Due to so many businesses closing down, there were large numbers of professionals who had been ‘let go’ who were able to help us – and we in turn helped them by providing a somewhat stable income. We also had a huge amount of volunteer helpers coming forward; this was fantastic to see, but I favoured using paid employees who really needed the income wherever possible. Being in a position to help, and not being a charity ourselves, I felt it our duty to do what we could to help the local community and the economy – a losing battle perhaps, but every pebble makes a ripple.
Fast forward a few weeks and we have an army of trained staff helping us supply the city of Bath. I have a team of chefs who work late into the evening preparing orders for the next day, not to mention the Uber drivers, hairdressers, estate agents and others who help with the logistics of the operation. My original butchery team follows on from the chef’s shift beginning at midnight, meaning that the shop runs all but 24 hours a day to keep up with demand. Spreading the shifts like this has the advantage of giving us more space to work in at any given time. There is, of course, the worry that were someone in the shop were to get the virus, or even symptoms of it, everyone would have to self-isolate and the shop could grind to a halt. By splitting the workforce down and minimising contact between shifts we’ve been able to minimise this risk and create the ability to isolate just one team at a time, effectively turning each shift into a ‘household unit’ within the workplace.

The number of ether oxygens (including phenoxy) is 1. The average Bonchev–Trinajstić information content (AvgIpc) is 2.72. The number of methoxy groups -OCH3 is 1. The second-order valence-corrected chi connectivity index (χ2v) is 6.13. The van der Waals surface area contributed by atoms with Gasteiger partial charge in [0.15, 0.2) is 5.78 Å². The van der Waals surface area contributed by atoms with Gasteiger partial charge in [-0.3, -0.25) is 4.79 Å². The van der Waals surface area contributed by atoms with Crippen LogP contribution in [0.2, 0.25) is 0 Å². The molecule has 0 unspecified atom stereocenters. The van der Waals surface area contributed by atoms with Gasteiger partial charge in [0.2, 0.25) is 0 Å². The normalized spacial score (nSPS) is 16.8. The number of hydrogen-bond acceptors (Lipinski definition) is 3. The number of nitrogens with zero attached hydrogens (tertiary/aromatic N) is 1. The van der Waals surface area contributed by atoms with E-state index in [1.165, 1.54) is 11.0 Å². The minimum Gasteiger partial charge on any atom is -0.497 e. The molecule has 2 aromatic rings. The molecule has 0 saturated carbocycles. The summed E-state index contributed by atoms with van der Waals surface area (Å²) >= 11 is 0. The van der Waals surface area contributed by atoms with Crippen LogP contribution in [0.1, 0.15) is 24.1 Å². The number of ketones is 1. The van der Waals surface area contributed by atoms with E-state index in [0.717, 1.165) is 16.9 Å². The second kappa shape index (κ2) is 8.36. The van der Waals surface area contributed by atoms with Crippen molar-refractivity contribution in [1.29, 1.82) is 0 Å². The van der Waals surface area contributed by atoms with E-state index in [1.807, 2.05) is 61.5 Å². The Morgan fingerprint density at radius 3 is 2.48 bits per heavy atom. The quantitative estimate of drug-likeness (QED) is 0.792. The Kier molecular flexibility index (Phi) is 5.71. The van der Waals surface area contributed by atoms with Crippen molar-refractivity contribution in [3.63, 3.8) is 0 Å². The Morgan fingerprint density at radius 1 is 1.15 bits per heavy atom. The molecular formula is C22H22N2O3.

I think that my team will agree with me in saying that, although we’re tired, stressed and sometimes feel like we can’t go on, the essential work we’re doing makes it all worthwhile. Being able to see the direct results of helping people who have been struggling to get essentials, speaking with people who are over the moon with having us there to help… my job fulfilment has never been higher. We’ve been thrust into a position of enormous responsibility and we’re trying our hardest to make this ordeal easier for everyone. I like to think that we’ve all risen to the challenge, but only time will tell.
Peter Milton, April 2020Categorised in: News